What to Do if You Suspect Your Child has an Eating Disorder

What to Do if You Suspect Your Child has an Eating Disorder

Eating disorders often are not related to food or weight issues at all, according to experts who indicate that the majority of diagnosed cases stem from emotional and stress-related issues.

How children and teens relate to food may be a strong, visible look at how they relate to life itself, if they are strong and balanced or fearful of life around them. Forcing a child to start eating or stop binging won't change anything, it could drive the problem deeper. Offer support and encouragement, and seek support from a trusted professional when symptoms become evident.

Understanding Eating Disorders

Eating disorders involve extreme disturbances in eating behaviors— binging on food, throwing up after meals, obsessively counting calories or embarking on strange diets, like an all cabbage or fruit diet. These behaviors are dangerous and more complicated than many might think and seldom have little to do with unhealthy dietary habits.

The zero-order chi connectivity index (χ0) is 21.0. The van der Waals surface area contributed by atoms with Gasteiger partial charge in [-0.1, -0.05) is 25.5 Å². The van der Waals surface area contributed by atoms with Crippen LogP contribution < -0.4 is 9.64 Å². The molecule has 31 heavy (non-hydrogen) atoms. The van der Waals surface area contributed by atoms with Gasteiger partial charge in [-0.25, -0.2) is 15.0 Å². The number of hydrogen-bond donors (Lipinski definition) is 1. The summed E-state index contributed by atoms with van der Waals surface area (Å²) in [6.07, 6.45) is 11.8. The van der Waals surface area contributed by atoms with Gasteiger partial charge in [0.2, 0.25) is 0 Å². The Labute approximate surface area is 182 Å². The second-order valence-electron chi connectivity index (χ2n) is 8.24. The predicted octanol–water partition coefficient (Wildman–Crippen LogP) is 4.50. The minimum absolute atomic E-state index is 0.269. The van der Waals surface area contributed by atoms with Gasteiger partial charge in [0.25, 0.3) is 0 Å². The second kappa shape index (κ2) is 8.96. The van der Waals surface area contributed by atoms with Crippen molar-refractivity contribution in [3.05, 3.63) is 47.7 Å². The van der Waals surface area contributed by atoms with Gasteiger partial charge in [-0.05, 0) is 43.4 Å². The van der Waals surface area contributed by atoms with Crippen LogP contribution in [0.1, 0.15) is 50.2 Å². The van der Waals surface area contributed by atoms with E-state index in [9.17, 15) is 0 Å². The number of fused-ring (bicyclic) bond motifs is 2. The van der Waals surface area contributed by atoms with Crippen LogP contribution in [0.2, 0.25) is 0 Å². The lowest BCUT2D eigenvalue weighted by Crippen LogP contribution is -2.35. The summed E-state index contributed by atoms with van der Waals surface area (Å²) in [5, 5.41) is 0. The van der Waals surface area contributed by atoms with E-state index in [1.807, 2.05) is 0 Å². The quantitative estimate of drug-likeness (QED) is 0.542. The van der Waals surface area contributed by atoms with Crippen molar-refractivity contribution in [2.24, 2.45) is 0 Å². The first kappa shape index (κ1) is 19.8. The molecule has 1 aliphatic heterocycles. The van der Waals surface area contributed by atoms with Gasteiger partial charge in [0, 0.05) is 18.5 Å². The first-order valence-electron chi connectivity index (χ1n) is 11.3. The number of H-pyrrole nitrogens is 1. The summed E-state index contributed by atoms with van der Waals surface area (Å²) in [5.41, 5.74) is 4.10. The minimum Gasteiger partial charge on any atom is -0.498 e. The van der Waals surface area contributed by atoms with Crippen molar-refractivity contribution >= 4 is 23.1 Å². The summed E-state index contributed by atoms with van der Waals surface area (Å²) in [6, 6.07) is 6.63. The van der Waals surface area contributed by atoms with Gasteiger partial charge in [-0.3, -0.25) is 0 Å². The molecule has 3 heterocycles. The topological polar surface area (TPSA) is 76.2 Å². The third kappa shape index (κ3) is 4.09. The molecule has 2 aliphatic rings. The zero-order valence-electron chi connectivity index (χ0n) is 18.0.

Common Warning Signs:

  • Preoccupation with body size/shape or weight
  • Obsession with counting calories, nutrition and food
  • Relentless interest in dieting, regardless weight loss
  • Compulsive and/or rigid exercising
  • Rapid, unexplained weight loss or weight gainLaxative or diet pill use
  • Eating alone and/or avoiding family meals
  • Frequent bathroom use after food consumption
  • Hiding high-calorie foods for private consumption

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Parental Tips

Many kids with an eating disorder will react defensively and angrily when confronted for the first time. In addition to the health problems, kids who have an eating disorder are probably not having much fun. They tend to pull away from friends and keep to themselves, avoiding going out for pizza with their friends, for example, or enjoying a birthday party.

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